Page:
Stormont’s Finance Minister has requested an urgent meeting with the Chancellor to establish what support Northern Ireland will be offered if another lockdown is required.
Conor Murphy said he needed Rishi Sunak to confirm details around Prime Minister Boris Johnson’s recent assurances that financial assistance would be provided if the move was necessary.
Executive ministers met on Monday amid mounting expectation that the administration will seek to impose more stringent restrictions across the region to deal with soaring infection rates.
Ministers did not make any decisions on the introduction of further coronavirus restrictions on Monday but are expected to revisit the issue on Thursday.
There were a further 616 new cases of Covid-19 confirmed in Northern Ireland on Monday. There were no further fatalities.
Some 3,630 cases have been reported in seven days, bringing the overall total number of cases confirmed in the region to 14,690.
Stricter measures for the Derry City and Strabane council area announced by ministers last week came into effect on Monday.
Chief medical officer Dr Michael McBride and chief scientific adviser Professor Ian Young have both warned the public to plan for a potential short-term lockdown – a so-called “circuit break”.
Mr Murphy said it was vital financial support was offered to those business and individuals who would be hit by another lockdown.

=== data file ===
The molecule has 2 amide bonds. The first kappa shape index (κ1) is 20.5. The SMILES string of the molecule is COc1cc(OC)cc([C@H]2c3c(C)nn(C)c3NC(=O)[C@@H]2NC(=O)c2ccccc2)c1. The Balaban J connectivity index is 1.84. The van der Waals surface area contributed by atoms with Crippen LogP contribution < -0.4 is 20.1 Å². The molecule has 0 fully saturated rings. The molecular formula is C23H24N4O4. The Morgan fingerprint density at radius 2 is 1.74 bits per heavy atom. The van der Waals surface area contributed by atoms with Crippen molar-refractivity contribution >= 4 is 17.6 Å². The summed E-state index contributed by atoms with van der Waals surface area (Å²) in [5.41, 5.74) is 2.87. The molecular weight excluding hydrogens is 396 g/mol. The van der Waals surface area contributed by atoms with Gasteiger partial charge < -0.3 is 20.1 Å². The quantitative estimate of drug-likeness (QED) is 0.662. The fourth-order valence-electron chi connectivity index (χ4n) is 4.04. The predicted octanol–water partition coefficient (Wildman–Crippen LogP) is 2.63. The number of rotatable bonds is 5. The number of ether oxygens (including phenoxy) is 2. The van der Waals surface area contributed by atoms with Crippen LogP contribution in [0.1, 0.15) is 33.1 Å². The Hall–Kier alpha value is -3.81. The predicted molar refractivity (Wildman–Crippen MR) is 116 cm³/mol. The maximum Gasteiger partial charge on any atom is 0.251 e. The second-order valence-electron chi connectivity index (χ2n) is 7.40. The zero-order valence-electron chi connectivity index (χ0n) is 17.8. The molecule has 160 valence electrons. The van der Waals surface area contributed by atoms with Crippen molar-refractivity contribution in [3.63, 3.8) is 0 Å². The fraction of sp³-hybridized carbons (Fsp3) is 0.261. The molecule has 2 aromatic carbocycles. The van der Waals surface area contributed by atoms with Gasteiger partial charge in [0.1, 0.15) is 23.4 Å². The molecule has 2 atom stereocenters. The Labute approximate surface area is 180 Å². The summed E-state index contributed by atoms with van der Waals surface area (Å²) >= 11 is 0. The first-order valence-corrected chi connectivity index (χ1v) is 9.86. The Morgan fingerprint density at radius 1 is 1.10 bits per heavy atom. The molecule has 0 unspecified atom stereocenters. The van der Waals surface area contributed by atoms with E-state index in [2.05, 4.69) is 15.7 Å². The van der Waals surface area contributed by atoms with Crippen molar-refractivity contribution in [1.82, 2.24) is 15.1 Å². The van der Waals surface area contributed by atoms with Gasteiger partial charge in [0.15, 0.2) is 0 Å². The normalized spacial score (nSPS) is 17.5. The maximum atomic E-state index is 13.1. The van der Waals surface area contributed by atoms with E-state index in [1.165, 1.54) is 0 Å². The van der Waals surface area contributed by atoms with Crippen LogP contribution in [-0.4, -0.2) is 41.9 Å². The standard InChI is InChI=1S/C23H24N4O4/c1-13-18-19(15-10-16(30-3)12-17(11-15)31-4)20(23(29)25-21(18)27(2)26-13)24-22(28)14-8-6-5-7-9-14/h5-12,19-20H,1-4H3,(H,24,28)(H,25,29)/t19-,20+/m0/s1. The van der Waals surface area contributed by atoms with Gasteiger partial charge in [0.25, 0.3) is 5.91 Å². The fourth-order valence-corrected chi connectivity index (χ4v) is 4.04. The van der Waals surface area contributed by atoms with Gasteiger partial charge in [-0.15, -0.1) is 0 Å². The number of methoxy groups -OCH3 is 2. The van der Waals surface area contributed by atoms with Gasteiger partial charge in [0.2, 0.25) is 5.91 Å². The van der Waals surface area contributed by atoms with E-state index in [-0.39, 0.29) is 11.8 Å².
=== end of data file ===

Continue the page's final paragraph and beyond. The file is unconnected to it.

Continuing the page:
“Clearly the executive and undoubtedly the Government in Dublin and Government in London are all looking with great concern at the increase in the prevalence of the virus right across these islands and considering advice from medical and scientific advisers as to what additional steps might be necessary,” he told a Stormont press conference.
“Those steps obviously are key to protecting the health of the population, and that’s our first and primary concern, but they also have very serious impacts in terms of the local economy and we clearly want to discuss with London additional financial support for the local economy should we move to more severe restrictions in terms of movement and the ability of people to work.”
He said there was a need to confirm what level of support the UK Government would offer.
“Up until this point it was being made very clear that we have had all the support that we will be getting, but I noticed that the British Prime Minister has in recent days talked about the possibility of further lockdowns and what support might be available during that,” he said.
“So we want to make sure and bottom that out.”
He said First Minister Arlene Foster and Deputy First Minister Michelle O’Neill were scheduled to have a conversation with Boris Johnson on Monday. Stormont’s leaders were also due to talk to Taoiseach Micheal Martin, he added.
“Obviously for measures to be effective, the more synchronising there is across these islands then the better,” said Mr Murphy.
Mr Murphy said he outlined a range of potential financial supports the executive could offer impacted businesses in the Derry City and Strabane council area during Monday’s meeting.
He later told MLAs that the planned support scheme for the north west was designed to be used across Northern Ireland if necessary.
He told the Assembly it represented speedy action to address the costs faced by businesses.
“It had to be extendable and transferable so the same scheme in the north west would transfer to other council areas where this would arise,” he said.
In terms of what support may be needed across Northern Ireland if a further lockdown is required, Mr Murphy earlier told the media: “The virus is at a very serious place, much more rapid growth than had been anticipated.
“That does require some interventions and so the level of support required will very much depend on the level of restrictions that may be brought in.”